Americans’ Trust in the Internet Collapsing

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When asked whether digital platforms are doing a good job of keeping the internet safe and trustworthy, a staggering 75% of Americans answered “no.” Nearly two-thirds (64%) of those surveyed said their trust in digital platforms fell last year.

The “fake news” issue, a rising tide of malware attacks, the sale of counterfeit goods, problems associated with the placement of advertising next to objectionable content, privacy violations and horrific live videos of sexual assaults and murder all combine to demean the reputation of the platforms like Google, Facebook and Twitter and the internet as a whole.

The survey was conducted by Digital Citizens Alliance (DCA) between April 12 and May 17 by Survey Monkey. Responses totaled 1,240 and the margin of error is plus or minus 3.6%. The DCA is a self-described nonprofit “coalition of consumers, businesses, and Internet experts focused on educating the public and policymakers on the threats people in all walks of life face on the Internet.” The website does not indicate how the group is funded, but there have been reports that the Motion Picture Association of America (MPAA) is behind the group.

According to the DCA, in an earlier survey, half of Americans say they can’t necessarily tell whether some news stories are fake. That makes them less likely to rely on the internet as a source of news and information.

Content theft is also big business, and the burgeoning business of malware being bought and sold on the Dark Web is a $70 million business. The DCA cites an April Federal Trade Commission (FTC) warning that if consumers find “a site or app offering free downloads or streams of well-known movies, popular TV shows, big-league sports, and absorbing games, the hidden cost is probably malware.”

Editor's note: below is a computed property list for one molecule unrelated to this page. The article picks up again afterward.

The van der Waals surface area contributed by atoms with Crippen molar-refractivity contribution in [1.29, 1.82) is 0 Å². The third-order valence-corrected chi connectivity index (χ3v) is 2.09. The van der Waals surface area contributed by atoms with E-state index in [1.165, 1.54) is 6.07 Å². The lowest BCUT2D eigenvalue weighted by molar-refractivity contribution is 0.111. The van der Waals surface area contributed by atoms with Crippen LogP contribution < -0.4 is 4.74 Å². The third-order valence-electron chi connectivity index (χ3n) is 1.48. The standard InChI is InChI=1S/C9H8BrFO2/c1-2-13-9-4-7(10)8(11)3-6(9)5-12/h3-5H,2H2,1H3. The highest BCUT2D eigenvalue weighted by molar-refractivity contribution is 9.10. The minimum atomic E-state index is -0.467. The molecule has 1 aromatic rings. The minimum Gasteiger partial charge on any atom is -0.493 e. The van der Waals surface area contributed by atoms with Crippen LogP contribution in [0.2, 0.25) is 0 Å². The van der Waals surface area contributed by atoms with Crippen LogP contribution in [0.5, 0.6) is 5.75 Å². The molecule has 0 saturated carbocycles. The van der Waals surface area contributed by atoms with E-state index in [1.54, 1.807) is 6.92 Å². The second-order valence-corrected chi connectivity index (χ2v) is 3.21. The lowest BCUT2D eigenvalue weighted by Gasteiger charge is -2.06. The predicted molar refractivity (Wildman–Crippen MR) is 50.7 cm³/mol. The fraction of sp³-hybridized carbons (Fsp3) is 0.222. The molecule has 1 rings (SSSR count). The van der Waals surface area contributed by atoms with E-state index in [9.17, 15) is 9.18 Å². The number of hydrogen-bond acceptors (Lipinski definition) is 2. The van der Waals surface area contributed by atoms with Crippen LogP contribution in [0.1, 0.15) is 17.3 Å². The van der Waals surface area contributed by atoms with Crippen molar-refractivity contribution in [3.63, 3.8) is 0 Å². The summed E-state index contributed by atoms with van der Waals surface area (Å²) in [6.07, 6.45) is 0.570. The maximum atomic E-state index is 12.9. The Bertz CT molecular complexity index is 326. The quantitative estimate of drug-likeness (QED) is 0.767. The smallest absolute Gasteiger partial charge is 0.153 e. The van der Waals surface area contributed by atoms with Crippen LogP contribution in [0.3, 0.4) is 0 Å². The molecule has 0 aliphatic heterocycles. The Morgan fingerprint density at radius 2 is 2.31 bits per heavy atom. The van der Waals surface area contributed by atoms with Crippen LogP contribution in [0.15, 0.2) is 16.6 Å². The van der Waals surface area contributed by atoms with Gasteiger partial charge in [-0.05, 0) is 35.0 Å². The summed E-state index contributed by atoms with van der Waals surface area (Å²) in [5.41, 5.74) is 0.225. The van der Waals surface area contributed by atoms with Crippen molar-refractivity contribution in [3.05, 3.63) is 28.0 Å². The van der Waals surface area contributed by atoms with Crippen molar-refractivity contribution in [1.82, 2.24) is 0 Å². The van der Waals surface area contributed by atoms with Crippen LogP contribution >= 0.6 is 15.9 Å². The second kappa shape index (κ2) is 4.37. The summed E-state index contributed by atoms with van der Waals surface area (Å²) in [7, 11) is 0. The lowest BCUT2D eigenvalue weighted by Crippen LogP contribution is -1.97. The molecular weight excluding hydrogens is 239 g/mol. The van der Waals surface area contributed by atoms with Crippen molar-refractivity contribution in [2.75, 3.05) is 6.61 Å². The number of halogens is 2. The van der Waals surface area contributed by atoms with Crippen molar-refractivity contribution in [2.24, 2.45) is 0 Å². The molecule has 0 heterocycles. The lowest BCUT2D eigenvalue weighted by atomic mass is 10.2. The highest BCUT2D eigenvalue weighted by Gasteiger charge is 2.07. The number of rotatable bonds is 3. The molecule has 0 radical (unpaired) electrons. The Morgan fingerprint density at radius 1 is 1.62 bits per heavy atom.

Brand advertising that appears next to offensive content represents a “breakdown in the advertiser system. Fully 95% of Americans included in the DCA survey said that they placed responsibility for digital advertising with the digital platform, the ad networks and the advertisers, in that order.

DCA said its survey results indicate that “a potentially toxic combination for these platforms is a perception that they are all-powerful but lack the moral compass or commitment to prevent being overrun by bad actors, which will no doubt force legislators and regulators to take¬†steps to check their power.” The group recommends three steps for platforms to take:

  • Leverage “big data” to address the threats posed by criminals and other bad actors. This would involve sharing data among platforms and increasing human moderation of suspect sites.
  • Analyze better the data that digital platforms already collect to highlight anomalous and possibly illegal behavior.
  • Invest more in public awareness campaigns similar to earlier campaigns against drinking and driving by adopting a multi-stakeholder approach to educate consumers so they’ll know when they are in a potentially dangerous situation.

Read the full DCA report for more details and examples.